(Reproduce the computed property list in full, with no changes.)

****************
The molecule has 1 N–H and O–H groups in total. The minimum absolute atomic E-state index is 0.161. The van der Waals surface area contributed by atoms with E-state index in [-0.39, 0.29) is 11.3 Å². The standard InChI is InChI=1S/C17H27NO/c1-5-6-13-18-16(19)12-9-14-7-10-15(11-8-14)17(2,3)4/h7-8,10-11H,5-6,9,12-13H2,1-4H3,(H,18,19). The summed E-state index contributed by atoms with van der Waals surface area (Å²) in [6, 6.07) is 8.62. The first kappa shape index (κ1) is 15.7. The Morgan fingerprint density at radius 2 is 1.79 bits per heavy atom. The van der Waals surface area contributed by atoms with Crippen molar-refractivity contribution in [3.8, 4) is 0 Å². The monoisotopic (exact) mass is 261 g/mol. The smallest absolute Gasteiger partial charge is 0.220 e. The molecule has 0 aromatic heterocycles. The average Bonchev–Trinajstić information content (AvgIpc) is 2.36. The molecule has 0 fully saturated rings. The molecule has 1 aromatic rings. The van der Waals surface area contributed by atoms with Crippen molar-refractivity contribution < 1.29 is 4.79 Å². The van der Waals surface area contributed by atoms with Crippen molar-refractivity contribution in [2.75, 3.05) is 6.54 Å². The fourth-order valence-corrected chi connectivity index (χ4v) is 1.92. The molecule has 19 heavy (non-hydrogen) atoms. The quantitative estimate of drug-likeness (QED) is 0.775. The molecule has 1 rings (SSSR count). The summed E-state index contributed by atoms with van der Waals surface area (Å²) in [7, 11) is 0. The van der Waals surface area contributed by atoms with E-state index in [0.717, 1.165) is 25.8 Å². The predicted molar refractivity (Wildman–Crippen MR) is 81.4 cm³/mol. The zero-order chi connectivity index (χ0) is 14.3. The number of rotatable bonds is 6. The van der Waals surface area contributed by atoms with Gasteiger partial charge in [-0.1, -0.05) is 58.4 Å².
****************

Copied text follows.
The molecule has 1 N–H and O–H groups in total. The minimum absolute atomic E-state index is 0.161. The van der Waals surface area contributed by atoms with E-state index in [-0.39, 0.29) is 11.3 Å². The standard InChI is InChI=1S/C17H27NO/c1-5-6-13-18-16(19)12-9-14-7-10-15(11-8-14)17(2,3)4/h7-8,10-11H,5-6,9,12-13H2,1-4H3,(H,18,19). The summed E-state index contributed by atoms with van der Waals surface area (Å²) in [6, 6.07) is 8.62. The first kappa shape index (κ1) is 15.7. The Morgan fingerprint density at radius 2 is 1.79 bits per heavy atom. The van der Waals surface area contributed by atoms with Crippen molar-refractivity contribution in [3.8, 4) is 0 Å². The monoisotopic (exact) mass is 261 g/mol. The smallest absolute Gasteiger partial charge is 0.220 e. The molecule has 0 aromatic heterocycles. The average Bonchev–Trinajstić information content (AvgIpc) is 2.36. The molecule has 0 fully saturated rings. The molecule has 1 aromatic rings. The van der Waals surface area contributed by atoms with Crippen molar-refractivity contribution < 1.29 is 4.79 Å². The van der Waals surface area contributed by atoms with Crippen molar-refractivity contribution in [2.75, 3.05) is 6.54 Å². The fourth-order valence-corrected chi connectivity index (χ4v) is 1.92. The molecule has 19 heavy (non-hydrogen) atoms. The quantitative estimate of drug-likeness (QED) is 0.775. The molecule has 1 rings (SSSR count). The summed E-state index contributed by atoms with van der Waals surface area (Å²) in [7, 11) is 0. The van der Waals surface area contributed by atoms with E-state index in [0.717, 1.165) is 25.8 Å². The predicted molar refractivity (Wildman–Crippen MR) is 81.4 cm³/mol. The zero-order chi connectivity index (χ0) is 14.3. The number of rotatable bonds is 6. The van der Waals surface area contributed by atoms with Gasteiger partial charge in [-0.1, -0.05) is 58.4 Å².